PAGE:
One of my sources claims that director Riccardo Freda bet that he could write and film a movie in one week, and this is the result. If that story is true, then I will give him credit; he managed to come up with a coherent story, which is more than Roger Corman managed to do with THE TERROR. It’s something of a loose sequel to THE HORRIBLE DR. HICHCOCK, a movie which I quite like, but this one dispenses with the necrophilia angle, which was actually for me the best touch of that movie. Without it, this movie must rely on standard sixties Italian horror trappings and the presence of Barbara Steele to make it work. Unfortunately, I’m not a particular fan of Barbara Steele, and I usually find the standard sixties Italian horror trappings to be a little dull and predictable, so I find it only mildly entertaining. However, some of the fault must surely go to the weak dubbing on this one.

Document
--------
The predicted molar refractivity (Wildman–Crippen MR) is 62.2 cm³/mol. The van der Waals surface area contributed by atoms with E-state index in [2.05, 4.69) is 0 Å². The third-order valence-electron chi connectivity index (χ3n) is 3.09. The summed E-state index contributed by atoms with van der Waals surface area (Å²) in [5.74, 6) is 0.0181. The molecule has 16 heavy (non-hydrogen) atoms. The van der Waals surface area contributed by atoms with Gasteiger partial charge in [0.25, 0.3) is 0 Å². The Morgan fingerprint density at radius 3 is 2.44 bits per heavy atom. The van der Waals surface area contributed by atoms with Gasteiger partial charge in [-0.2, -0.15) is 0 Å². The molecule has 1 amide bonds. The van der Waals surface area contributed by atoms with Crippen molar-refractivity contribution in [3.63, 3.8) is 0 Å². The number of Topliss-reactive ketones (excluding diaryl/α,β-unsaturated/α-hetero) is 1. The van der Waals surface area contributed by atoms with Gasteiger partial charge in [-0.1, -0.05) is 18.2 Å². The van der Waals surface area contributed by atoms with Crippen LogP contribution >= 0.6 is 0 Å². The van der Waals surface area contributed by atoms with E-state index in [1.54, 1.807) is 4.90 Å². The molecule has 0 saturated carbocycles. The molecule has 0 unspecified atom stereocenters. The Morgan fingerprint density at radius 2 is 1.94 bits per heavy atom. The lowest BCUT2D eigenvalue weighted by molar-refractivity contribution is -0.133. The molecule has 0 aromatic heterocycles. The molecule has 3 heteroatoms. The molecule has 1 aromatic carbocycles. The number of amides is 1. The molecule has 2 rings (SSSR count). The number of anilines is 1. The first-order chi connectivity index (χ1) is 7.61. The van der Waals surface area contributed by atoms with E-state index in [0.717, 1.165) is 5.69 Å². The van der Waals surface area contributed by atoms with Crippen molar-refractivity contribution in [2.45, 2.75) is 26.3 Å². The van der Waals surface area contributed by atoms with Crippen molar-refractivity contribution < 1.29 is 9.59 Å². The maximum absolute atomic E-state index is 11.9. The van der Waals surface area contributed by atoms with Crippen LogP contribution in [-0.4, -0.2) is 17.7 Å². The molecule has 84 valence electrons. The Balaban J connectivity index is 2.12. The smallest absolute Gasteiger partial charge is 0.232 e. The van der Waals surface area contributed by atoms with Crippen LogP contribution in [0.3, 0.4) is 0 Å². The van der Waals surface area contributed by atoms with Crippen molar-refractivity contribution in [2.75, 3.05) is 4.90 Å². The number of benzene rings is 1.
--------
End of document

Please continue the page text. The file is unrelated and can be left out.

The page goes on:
Addendum: According to Tim Lucas, this is not a movie Riccardo Freda made on a bet, though the story is true of a couple of other films of his.


Gamera vs. Monster X (1970)

aka Gamera tai Daimaju Jaiga
Article 2718 by Dave Sindelar
Viewing Date: 10-14-2008
Posting Date: 1-21-2009
Directed by Noriaki Yuasa
Featuring Tsutomu Takakuwa, Kelly Varis, Katherine Murphy
Country: Japan

When a stone idol on Wester Island is removed so that it can be brought to
Expo 70 for display, a monster that it was keeping prisoner is resurrected. It’s up to Gamera to defeat the monster and save Expo 70.